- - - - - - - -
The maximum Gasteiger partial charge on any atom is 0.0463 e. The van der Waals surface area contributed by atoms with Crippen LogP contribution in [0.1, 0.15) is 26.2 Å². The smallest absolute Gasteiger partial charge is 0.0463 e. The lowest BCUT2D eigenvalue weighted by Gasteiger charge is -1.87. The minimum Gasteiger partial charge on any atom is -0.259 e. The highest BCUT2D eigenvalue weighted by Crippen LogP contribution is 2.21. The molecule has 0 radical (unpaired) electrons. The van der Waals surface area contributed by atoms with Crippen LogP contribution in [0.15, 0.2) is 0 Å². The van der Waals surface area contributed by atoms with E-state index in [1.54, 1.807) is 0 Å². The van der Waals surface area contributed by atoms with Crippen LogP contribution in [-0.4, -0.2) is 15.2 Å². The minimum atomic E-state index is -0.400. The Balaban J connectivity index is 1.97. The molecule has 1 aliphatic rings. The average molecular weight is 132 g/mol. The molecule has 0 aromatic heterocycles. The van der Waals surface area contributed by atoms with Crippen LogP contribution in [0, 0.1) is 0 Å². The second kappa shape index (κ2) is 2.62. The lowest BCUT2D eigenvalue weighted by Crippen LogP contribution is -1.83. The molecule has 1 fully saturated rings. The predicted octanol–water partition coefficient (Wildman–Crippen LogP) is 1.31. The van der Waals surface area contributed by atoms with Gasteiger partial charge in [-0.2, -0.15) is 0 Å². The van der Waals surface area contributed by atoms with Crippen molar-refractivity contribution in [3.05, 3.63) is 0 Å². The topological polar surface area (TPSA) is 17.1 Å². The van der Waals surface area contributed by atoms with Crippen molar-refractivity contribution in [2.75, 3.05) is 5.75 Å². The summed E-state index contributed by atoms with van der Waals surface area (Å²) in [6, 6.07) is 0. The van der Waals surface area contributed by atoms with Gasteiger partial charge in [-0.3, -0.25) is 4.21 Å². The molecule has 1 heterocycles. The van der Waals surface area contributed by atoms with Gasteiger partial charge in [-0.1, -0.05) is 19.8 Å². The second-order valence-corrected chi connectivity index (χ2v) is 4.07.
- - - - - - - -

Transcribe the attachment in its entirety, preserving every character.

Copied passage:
The maximum Gasteiger partial charge on any atom is 0.0463 e. The van der Waals surface area contributed by atoms with Crippen LogP contribution in [0.1, 0.15) is 26.2 Å². The smallest absolute Gasteiger partial charge is 0.0463 e. The lowest BCUT2D eigenvalue weighted by Gasteiger charge is -1.87. The minimum Gasteiger partial charge on any atom is -0.259 e. The highest BCUT2D eigenvalue weighted by Crippen LogP contribution is 2.21. The molecule has 0 radical (unpaired) electrons. The van der Waals surface area contributed by atoms with Crippen LogP contribution in [0.15, 0.2) is 0 Å². The van der Waals surface area contributed by atoms with E-state index in [1.54, 1.807) is 0 Å². The van der Waals surface area contributed by atoms with Crippen LogP contribution in [-0.4, -0.2) is 15.2 Å². The minimum atomic E-state index is -0.400. The Balaban J connectivity index is 1.97. The molecule has 1 aliphatic rings. The average molecular weight is 132 g/mol. The molecule has 0 aromatic heterocycles. The van der Waals surface area contributed by atoms with Crippen LogP contribution in [0, 0.1) is 0 Å². The second kappa shape index (κ2) is 2.62. The lowest BCUT2D eigenvalue weighted by Crippen LogP contribution is -1.83. The molecule has 1 fully saturated rings. The predicted octanol–water partition coefficient (Wildman–Crippen LogP) is 1.31. The van der Waals surface area contributed by atoms with Gasteiger partial charge in [-0.2, -0.15) is 0 Å². The van der Waals surface area contributed by atoms with Crippen molar-refractivity contribution in [3.05, 3.63) is 0 Å². The topological polar surface area (TPSA) is 17.1 Å². The van der Waals surface area contributed by atoms with Crippen molar-refractivity contribution in [2.75, 3.05) is 5.75 Å². The summed E-state index contributed by atoms with van der Waals surface area (Å²) in [6, 6.07) is 0. The van der Waals surface area contributed by atoms with Gasteiger partial charge in [-0.3, -0.25) is 4.21 Å². The molecule has 1 heterocycles. The van der Waals surface area contributed by atoms with Gasteiger partial charge in [-0.1, -0.05) is 19.8 Å². The second-order valence-corrected chi connectivity index (χ2v) is 4.07.